Legendary British documentary photographer, Martin Parr, has resigned as the artistic director of the Bristol Photo Festival, due to his involvement with re-publishing a ‘racist’ photo book.
In 2017, Parr wrote an introduction for a facsimile re-issue of London, by Italian photographer Gian Butturini, originally published in 1969. He was also credited as editor of London, ‘though I didn’t make changes to the book’, which contains a spread juxtaposing a black woman next to a caged gorilla.
London is described by Huckmag as a ‘voyeuristic look into the lives of 1960’s Londoners’. Gian writes in the original introduction: ‘This diary of images – my London – arose from an inner impulse, as sudden and violent as a stone thrown at my head; it was born without a plan, without a constraint, as “true” and alive, coherent and incoherent, grotesque and pathetic, as contradictory and consequential, galvanising and opaque, sneering and weeping as the life of the metropolis itself.’
It’s not entirely clear what intention Butturini, who died in 2006, had by juxtaposing the ticket inspector next to a gorilla. But it’s baffling that even in 1969, there wouldn’t have been alarm bells regarding the racist overtones, as it infers a comparison between the two subjects. Parr, who wrote in the 2017 intro ‘Butturini wanted to make a politically charged book’, may have harmed his late-stage career and was called on to justify his association.
In a public apology, Parr states it’s inexcusable the spread ‘escaped my notice’, and he’s ‘mortified that I have promoted this by the support I lent the book’.
‘I am aware that I have a position of influence in the world of photography and have been reflecting on the fact that I have responsibilities, not just in my own work and what I say about it, but in how I curate, promote and write about the work of other people. I have undoubtedly made mistakes and I am truly sorry for these and for any offence caused. ‘
He’s calling for the existing copies of the book to be removed from sale and destroyed, and is donating the €1000 pound fee he received for writing the introduction to a relevant charity. Likewise, he apologised directly to the student activist, Mercedes Baptiste Halliday, who spearheaded the campaign against Parr for his association with the photo spread for over a year.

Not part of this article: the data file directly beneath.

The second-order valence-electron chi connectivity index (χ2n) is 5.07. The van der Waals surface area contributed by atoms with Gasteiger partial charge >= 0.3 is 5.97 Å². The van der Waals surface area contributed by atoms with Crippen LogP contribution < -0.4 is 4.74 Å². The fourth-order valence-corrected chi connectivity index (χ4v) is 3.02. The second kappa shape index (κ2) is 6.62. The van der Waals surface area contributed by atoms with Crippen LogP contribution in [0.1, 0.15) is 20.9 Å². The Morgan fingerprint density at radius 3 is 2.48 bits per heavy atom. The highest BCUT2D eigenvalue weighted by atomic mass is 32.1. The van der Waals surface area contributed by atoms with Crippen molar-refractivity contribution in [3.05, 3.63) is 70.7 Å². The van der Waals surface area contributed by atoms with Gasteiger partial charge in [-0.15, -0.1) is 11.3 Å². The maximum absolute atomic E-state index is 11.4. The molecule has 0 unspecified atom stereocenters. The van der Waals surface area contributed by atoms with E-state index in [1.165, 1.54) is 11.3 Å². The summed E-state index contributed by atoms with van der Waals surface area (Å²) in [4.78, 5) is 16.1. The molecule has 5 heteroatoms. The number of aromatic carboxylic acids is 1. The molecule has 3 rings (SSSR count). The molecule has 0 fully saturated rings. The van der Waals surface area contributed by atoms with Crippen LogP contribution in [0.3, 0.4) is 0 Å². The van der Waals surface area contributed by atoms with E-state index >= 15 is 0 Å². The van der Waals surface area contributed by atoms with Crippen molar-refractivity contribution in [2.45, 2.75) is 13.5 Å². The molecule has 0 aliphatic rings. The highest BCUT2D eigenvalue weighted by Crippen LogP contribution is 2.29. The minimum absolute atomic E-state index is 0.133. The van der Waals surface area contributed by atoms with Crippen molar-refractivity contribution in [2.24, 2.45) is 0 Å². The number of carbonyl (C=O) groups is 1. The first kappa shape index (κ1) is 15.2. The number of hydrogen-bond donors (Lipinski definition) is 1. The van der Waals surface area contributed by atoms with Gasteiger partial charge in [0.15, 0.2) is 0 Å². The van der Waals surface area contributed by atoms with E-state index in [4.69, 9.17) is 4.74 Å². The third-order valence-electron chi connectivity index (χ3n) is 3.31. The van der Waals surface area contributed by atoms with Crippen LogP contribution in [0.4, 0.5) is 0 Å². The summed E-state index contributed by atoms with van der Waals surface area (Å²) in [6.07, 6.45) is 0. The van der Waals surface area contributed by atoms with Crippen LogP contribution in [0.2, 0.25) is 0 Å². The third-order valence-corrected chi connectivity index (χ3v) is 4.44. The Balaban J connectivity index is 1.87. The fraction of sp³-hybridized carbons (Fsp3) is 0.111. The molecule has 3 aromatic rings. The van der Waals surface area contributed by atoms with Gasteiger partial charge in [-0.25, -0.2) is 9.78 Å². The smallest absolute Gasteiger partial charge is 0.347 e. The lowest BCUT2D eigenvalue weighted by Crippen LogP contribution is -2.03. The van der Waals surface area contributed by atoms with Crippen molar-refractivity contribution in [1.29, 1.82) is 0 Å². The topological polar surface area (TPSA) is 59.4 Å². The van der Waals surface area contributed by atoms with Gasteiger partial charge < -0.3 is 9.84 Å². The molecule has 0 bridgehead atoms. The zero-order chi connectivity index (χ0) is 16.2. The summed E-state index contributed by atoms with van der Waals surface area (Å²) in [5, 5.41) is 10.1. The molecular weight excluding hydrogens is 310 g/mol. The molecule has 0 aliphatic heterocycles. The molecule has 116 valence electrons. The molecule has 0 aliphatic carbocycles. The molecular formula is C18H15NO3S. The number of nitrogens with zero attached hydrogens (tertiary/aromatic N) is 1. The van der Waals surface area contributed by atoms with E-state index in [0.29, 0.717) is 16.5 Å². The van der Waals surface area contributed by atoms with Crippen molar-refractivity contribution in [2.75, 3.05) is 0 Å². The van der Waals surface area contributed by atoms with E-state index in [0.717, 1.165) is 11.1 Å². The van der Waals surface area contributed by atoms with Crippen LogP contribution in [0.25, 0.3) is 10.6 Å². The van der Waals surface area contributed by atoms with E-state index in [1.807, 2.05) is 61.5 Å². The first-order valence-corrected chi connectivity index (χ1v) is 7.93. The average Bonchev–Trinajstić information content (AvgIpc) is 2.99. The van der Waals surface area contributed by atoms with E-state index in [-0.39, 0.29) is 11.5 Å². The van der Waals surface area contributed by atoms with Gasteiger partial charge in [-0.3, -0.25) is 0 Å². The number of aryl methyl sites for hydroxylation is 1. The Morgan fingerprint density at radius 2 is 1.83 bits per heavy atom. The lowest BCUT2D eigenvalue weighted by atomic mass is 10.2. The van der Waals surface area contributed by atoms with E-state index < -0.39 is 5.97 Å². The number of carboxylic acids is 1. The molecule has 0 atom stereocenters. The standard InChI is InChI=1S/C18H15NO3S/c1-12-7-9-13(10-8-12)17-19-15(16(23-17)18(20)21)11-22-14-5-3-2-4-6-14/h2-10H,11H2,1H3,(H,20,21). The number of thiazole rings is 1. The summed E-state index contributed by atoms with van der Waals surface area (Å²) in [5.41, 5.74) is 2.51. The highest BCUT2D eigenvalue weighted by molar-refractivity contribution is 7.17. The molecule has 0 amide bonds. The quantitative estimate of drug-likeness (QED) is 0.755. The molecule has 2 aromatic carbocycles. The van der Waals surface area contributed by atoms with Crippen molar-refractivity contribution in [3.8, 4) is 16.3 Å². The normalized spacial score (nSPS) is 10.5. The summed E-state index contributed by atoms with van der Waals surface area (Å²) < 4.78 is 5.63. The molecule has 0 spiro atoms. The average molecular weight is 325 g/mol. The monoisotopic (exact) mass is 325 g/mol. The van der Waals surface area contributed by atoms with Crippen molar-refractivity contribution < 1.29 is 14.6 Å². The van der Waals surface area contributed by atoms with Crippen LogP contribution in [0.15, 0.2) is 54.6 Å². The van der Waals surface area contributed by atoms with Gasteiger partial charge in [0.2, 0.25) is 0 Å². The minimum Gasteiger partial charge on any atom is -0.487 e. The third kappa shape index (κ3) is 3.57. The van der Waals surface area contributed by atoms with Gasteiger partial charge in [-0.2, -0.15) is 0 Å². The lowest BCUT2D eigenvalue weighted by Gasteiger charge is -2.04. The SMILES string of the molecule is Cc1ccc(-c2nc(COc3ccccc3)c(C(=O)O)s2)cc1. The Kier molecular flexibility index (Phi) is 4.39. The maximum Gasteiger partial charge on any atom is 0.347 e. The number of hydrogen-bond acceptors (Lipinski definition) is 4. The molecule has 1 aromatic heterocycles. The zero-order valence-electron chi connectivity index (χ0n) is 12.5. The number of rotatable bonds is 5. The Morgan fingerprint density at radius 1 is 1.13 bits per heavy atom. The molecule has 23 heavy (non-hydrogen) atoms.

Parr wrote to Halliday: ‘I am embarrassed that the racist juxtaposition was overlooked. Believe me it was a mistake and I am truly sorry. This is no excuse but I’m nearly 70 years old and a white man and regretfully I’m coming to realise that sometimes I have failed to see things from another perspective. I am looking to learn and change and hopefully use my position of influence to do some good in this situation. I really am truly sorry.’
The 68-year-old photographer is a well-known lover of photo books. In 2017, London’s Tate Modern acquired his famous collection of 12,000 photo books. During his long and high-profile career, Parr has authored 110 books and is known for having the odd brush with controversy – mostly due to his ‘exploitative’ (but not ‘racist’) pictures. As one of Britain’s most celebrated contemporary documentary photographers, he’s always bounced back, as his work is considered overwhelmingly significant.
The Magnum photographer has upcoming involvements with two progressive Australian photo festivals, Photo 2021 and the Ballarat International Foto Biennale (BIFB). At Photo 2021, Parr will visit to collaborate with Spanish artist, Christina de Middel, on a new commission at the RMIT Project Space as part of Magnum Live Lab. He’s also involved with a Magnum workshop. At BIFB, he’s appointed to curate its photo book library at the new National Centre for Photography.
Both event organisers have waxed lyrical about their commitment to progressive values. In 2015 BIFB chose to exclusively show documentary photography by ‘local’ photographers; and Photo 2021 is ‘committed to making our activities inclusive and celebrating diversity in our programming’.
Amid the so-called ‘cancel culture’ – a movement by socially progressive activists predominantly on Twitter, who lobby organisations toward cutting ties with individuals deemed problematic – Parr is heading towards cancellation. Following his resignation from the inaugural Bristol Photo Festival, students from University of West England also cancelled an end-of-year exhibition at the Martin Parr Foundation.
It’s a new phenomenon that Parr, a non-threatening elderly Englishman who would remind many people of their grandpa, has become a face of contemporary racism.
‘(Martin Parr) represents a generation of white, middle-aged men who do what they want without any consequences,’ said Halliday. ‘He is the institution, and we are only beginning to dismantle it.’
Likewise, videographer and online activist, Benjamin Chesteron, described Parr as a ‘disastrous choice’ for the role of Bristol Photography Festival artistic director due to his ‘visual illiteracy’.
‘It’s right that he was removed. I believe the future of the festival depended on it. You can have Martin Parr as artistic director. You can have an inclusive photo festival. You just can’t have both.’
It’s an ambitious claim to suggest an individual of Parr’s profile isn’t a fitting choice for artistic director, stemming over this unfortunate incident peppered with others Chesteron has exposed on Twitter.
Parr’s contributions to photography are vast. However it’s now up to various affiliated organisations to decide whether he’s deserving of forgiveness, or if his legacy has been tainted to the point where it’s too dangerous to have an association with him.